See, to him, that near-miss with those toothy, hungry critters is real in his head. Just like WillyJ is sure his one-year-old brother once ate a giant snail. Just like a six-year-old Myndi would swear she rubbed a unicorn’s nose while playing in the back pasture. Thirty-three year-old me knows it didn’t happen, but six-year-old Myndi is still trying to claw her way to the front of my brain insisting that it did.

I don’t really know where I was going with this post, other than wondering about childhood and perception and memories. Do we drain the color and wonder out of the world around us as we age? Or are we so naive and wide-eyed as kids that anything is possible and everything is fantastic…and maybe blown way out of proportion?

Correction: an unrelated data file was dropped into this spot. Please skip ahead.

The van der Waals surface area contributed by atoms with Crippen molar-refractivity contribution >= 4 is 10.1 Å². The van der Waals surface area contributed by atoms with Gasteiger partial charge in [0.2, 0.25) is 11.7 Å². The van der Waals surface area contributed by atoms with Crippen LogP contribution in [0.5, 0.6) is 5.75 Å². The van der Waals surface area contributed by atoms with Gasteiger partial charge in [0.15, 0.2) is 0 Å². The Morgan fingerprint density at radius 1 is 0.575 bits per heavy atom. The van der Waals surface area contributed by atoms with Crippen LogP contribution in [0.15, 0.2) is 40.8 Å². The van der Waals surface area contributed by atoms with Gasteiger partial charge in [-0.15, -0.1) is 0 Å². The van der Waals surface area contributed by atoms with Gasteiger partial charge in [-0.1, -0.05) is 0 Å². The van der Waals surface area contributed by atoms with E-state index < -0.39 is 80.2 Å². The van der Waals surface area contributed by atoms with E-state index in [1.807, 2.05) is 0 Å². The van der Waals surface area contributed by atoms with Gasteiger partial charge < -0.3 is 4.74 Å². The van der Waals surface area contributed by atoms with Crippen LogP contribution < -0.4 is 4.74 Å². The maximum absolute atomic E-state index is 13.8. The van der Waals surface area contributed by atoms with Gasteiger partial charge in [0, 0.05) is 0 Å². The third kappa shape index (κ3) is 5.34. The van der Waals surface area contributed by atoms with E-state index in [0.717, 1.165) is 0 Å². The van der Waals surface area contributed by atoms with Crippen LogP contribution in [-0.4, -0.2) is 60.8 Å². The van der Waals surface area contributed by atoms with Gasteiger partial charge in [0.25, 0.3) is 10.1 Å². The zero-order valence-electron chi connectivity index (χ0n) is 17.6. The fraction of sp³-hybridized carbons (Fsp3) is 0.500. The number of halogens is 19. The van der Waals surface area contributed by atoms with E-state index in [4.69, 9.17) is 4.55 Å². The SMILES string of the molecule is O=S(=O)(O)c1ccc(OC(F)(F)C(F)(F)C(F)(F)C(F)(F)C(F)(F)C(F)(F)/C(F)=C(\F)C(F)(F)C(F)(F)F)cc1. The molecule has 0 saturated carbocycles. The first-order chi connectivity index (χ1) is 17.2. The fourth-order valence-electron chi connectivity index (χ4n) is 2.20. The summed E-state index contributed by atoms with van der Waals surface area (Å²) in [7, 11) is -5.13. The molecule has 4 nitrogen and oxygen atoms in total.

I wonder…

It’d be really, really cool if it turned out that unicorn was real, though.



2 thoughts on “RE-RUNS: That Never Happened

  1. ianmathie says:

    What’s the matter with adults who can’t see the unicorns among the cattle. They like grazing together. And why shouldn’t the monkey ask you to pass him the half smoked stogie? He was a monkey after all, and that’s what monkeys do to small children. Some adults can be really dumb not to recognise these things. It comes with growing up I suppose. Better not to – grow up, I mean. Why lose all the delights of childhood? Those things happened, Myndi, and don’t let your Mum tell you they didn’t!
    And remember that when your kids tell you things like that, They’ve seen them, so they’re there.
    Glad you mentioned this. The world is becoming too restrictive as the years roll by and it ain’t good for us imaginative types. 🙂